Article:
Advertisement

The Future of the European Banking Union: Risk-Sharing and Democratic Legitimacy

  • Pedro Gustavo Teixeira
Chapter

Abstract

This chapter looks at the future of the Banking Union. It focuses on two factors for its sustainability over time. First, the extent to which the Banking Union can rely on the existing risk-sharing mechanisms at the European level to address financial instability and systemic shocks. Second, the extent to which the Banking Union will be considered to have democratic legitimacy. These two factors are intertwined. As the Banking Union leads to much deeper integration than ever before, there will be distributive implications in periods of both financial stability and instability. The future of the Banking Union will depend on the extent to which it will be resilient at all times, not only with risk-sharing, but also with a democratic system that ensures that its distributive effects are perceived as legitimate.

Keywords

Banking Union Single Supervisory Mechanism Single Resolution Mechanism Risk-Sharing Democratic legitimacy 

References

  1. Binder J.-H. (2016), Resolution: Concepts, Requirements and Tools, J.-H. Binder and D. Singh (eds.), Bank Resolution: The European Regime, Oxford University Press, 25–59Google Scholar
  2. Chiti E. and Teixeira P. G. (2013), The Constitutional Implications of the European Financial and Public Debt Crisis, Common Market Law Review, 50-3, 683–708Google Scholar
  3. Constâncio, V. (2018), ‘Completing the Odyssean journey of the European Monetary Union’, Speech at the ECB Colloquium on “The Future of Central Banking”, available at https://www.ecb.europa.eu/press/key/date/2018/html/ecb.sp180517.en.html
  4. Draghi M. (2018), Risk-reducing and risk-sharing in our Monetary Union, Speech at the European University Institute, Florence, available at http://www.ecb.europa.eu/press/key/date/2018/html/ecb.sp180511.en.htmlGoogle Scholar
  5. Enria, A. (2018), ‘Fragmentation in banking markets: crisis legacy and the challenge of Brexit’, Speech at the BCBS-FSI High-Level Meeting for Europe on Banking Supervision, available at https://eba.europa.eu/documents/10180/2353431/Andrea+Enria+speech+on+Fragmentation+in+banking+at+BCBS-FSI+High+Level+Meeting+170918.pdf
  6. European Commission (2015), Towards the completion of the Banking Union, Communication from the Commission to the European Parliament, the Council, the European Central Bank, the European Economic and Social Committee and the Committee of the Regions, COM/2015/0587Google Scholar
  7. Ferran E. (2012), Understanding the new institutional architecture of EU financial market supervision, G. Ferrarini et al (eds.), Rethinking financial regulation and supervision in times of crisis, Oxford University Press, 11–58Google Scholar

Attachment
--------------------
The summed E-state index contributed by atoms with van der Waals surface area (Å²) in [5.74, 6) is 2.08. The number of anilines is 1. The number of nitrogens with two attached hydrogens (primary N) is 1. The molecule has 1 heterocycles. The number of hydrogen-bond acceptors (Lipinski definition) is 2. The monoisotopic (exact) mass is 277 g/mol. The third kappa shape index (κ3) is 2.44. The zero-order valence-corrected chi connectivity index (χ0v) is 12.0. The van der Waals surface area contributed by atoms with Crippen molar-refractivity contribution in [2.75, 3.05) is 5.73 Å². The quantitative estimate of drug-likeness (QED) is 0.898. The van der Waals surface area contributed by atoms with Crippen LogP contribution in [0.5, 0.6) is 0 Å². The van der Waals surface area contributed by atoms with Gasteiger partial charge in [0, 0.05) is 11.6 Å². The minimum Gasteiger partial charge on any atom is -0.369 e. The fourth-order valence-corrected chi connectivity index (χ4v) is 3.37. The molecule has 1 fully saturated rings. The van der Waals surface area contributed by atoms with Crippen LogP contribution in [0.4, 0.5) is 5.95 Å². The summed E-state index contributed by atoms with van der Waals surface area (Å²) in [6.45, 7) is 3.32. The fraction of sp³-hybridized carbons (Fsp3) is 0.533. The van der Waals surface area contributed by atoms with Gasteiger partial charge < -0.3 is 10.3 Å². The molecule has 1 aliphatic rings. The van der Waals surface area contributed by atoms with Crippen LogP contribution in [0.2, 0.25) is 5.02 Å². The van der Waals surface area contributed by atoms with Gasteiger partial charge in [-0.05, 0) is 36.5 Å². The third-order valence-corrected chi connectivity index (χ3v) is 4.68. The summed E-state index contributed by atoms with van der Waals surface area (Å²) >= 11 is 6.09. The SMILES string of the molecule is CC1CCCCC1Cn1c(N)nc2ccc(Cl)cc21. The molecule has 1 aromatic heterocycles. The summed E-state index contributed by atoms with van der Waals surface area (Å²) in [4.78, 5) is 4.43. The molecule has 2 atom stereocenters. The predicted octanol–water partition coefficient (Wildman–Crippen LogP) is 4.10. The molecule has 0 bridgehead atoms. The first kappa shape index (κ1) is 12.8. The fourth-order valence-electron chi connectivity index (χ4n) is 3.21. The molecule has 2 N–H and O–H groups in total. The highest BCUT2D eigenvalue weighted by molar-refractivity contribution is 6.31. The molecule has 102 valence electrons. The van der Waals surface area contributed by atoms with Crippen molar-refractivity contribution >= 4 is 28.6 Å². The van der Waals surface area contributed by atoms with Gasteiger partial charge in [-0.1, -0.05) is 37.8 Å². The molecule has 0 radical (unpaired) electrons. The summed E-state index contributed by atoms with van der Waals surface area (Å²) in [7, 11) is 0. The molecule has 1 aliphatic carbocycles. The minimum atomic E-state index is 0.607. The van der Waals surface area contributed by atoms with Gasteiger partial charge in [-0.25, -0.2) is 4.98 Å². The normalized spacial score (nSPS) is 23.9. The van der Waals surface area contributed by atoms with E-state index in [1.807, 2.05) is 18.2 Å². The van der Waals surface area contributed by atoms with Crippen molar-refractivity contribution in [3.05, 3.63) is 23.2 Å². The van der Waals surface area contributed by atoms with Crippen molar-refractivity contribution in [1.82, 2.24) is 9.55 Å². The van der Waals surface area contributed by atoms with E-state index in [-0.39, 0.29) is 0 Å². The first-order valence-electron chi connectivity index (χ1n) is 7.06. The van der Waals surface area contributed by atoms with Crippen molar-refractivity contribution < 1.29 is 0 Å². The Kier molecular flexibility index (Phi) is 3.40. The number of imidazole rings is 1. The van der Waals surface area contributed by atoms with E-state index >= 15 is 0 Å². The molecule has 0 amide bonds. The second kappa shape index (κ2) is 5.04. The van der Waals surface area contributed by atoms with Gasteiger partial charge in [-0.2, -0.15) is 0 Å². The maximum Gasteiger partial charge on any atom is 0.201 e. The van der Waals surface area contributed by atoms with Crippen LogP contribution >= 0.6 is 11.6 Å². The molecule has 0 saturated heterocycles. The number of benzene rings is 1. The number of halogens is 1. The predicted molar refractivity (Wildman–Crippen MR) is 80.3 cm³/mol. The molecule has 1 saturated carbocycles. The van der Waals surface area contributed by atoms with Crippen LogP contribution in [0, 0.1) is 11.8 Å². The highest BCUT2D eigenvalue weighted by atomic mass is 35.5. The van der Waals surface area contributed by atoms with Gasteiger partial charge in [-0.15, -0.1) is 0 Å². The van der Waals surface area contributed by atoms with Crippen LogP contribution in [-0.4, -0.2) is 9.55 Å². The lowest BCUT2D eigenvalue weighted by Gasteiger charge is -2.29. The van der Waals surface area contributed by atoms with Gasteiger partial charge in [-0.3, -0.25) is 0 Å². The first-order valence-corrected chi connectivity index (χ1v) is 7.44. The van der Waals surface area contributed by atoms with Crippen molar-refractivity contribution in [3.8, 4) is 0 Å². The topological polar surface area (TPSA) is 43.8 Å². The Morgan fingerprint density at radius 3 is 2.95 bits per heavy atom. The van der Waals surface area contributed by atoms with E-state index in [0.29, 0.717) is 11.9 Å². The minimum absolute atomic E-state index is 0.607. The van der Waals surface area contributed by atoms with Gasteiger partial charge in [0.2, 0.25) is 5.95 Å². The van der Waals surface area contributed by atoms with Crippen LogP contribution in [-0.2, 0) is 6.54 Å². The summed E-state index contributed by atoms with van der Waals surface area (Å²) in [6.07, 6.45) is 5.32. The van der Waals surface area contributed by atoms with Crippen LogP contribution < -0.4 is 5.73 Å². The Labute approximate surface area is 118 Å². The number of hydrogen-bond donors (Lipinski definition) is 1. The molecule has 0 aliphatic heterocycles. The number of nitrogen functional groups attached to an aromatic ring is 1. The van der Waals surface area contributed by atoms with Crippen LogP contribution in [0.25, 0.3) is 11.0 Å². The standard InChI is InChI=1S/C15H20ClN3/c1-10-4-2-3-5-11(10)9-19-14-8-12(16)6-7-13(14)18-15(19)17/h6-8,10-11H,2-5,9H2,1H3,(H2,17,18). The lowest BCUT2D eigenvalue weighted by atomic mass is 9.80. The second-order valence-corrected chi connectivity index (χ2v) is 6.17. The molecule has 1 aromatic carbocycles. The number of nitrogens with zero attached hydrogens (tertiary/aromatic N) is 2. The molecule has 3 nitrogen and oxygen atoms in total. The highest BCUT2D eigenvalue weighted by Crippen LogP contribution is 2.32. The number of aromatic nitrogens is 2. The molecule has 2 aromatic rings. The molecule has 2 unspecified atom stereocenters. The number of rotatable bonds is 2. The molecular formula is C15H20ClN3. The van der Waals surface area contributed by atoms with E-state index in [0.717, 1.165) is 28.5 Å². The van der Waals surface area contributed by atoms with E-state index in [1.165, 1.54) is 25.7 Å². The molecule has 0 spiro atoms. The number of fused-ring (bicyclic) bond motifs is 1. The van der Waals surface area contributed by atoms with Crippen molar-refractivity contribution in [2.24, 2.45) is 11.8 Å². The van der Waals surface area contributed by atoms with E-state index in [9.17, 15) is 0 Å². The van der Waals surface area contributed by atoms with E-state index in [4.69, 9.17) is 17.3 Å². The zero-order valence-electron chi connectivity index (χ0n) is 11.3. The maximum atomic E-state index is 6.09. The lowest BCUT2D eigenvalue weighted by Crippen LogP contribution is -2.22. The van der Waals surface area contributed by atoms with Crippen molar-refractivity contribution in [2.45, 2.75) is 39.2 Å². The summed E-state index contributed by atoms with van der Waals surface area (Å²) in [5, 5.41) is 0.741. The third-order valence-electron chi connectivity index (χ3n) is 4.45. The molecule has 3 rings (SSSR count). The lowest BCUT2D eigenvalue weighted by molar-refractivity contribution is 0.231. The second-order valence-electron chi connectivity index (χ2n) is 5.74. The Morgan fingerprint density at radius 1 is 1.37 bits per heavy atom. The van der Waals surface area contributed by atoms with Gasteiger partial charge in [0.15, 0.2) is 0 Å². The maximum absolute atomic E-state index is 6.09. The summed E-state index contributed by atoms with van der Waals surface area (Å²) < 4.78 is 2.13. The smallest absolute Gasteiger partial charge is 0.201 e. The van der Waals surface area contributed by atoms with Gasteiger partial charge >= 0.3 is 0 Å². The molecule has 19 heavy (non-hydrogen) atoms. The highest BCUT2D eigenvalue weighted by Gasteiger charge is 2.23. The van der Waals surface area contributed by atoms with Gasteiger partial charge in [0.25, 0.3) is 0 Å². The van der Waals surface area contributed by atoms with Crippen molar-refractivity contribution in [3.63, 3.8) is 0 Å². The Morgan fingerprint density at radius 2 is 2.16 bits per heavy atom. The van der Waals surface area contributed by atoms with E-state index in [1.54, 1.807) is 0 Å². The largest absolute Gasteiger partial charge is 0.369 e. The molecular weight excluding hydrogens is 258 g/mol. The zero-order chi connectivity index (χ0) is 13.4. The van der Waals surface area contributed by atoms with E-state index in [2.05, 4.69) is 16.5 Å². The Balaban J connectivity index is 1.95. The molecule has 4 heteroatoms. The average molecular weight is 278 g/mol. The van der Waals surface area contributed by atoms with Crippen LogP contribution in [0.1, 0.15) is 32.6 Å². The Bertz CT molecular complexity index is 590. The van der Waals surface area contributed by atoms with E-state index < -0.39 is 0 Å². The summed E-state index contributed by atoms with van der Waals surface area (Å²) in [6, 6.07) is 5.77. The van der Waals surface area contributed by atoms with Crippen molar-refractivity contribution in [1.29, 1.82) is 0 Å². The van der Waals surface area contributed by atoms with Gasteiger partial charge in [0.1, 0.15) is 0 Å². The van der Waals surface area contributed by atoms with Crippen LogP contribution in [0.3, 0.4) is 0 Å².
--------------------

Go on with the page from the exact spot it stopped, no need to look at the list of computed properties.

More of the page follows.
8. Five Presidents’ Report (2015), Completing Europe’s Economic and Monetary Union, available at http://ec.europa.eu/priorities/sites/beta-political/files/5-presidents-report_en.pdfGoogle Scholar
  9. de Gregorio Merino A. (2012), Legal developments in the economic and monetary union during the debt crisis: the mechanisms of financial assistance, Common Market Law Review, 49-5, 1613–1646Google Scholar
  10. James H. (2010), Central banks: between internationalisation and domestic political control, BIS Working Papers No 327Google Scholar
  11. Lamfalussy Report (2001), Final Report of the Committee of Wise Men on the Regulation of European Securities Markets, Brussels, available at http://ec.europa.eu/internal_market/securities/docs/lamfalussy/wisemen/final-report-wise-men_en.pdf
  12. De Larosière Report (2009), The High-Level Group on Financial Supervision in EU, Brussels, available at http://ec.europa.eu/economy_finance/publications/pages/publication14527_en.pdfGoogle Scholar
  13. Moloney N. (2014), European banking union: assessing its risks and resilience. Common Market Law Review, 51-6, 1609–1670Google Scholar
  14. Padoa-Schioppa T. (2004), Regulating finance: balancing freedom and risk, Oxford University PressGoogle Scholar
  15. Schinasi G. J. and Teixeira P. G. (2006), The Lender of Last Resort in the European Single Financial Market, IMF Working Papers 06/127, International Monetary Fund
  16. Schoenmaker D. and Véron N. (2016), European banking supervision: the first eighteen months, Bruegel Blueprint Series 25Google Scholar
  17. Spaak Report (1956), Comité Intergouvernmental crée par la Conférence de Messine, Rapport des Chefs de Délégation aux Ministres des Affaires Étrangères, BrusselsGoogle Scholar
  18. Teixeira P. G. (2017), The Legal History of the Banking Union, European Business Organization Law Review, 18, 535–565CrossRefGoogle Scholar
  19. Wojcik K.-Ph. (2016), Bail-in in the Banking Union, Common Market Law Review, 53-1, 91–138Google Scholar
  20. Zilioli Ch. (2016), The Independence of the European Central Bank and Its New Banking Supervisory Competences, D. Ritleng (ed.), Independence and Legitimacy in the Institutional System of the European Union, Oxford University Press, 125–179Google Scholar

Copyright information

© The Author(s) 2019

Authors and Affiliations

  • Pedro Gustavo Teixeira
    • 1
  1. 1.Institute for Law and Finance, Goethe-Universität, and European Central BankFrankfurtGermany

Personalised recommendations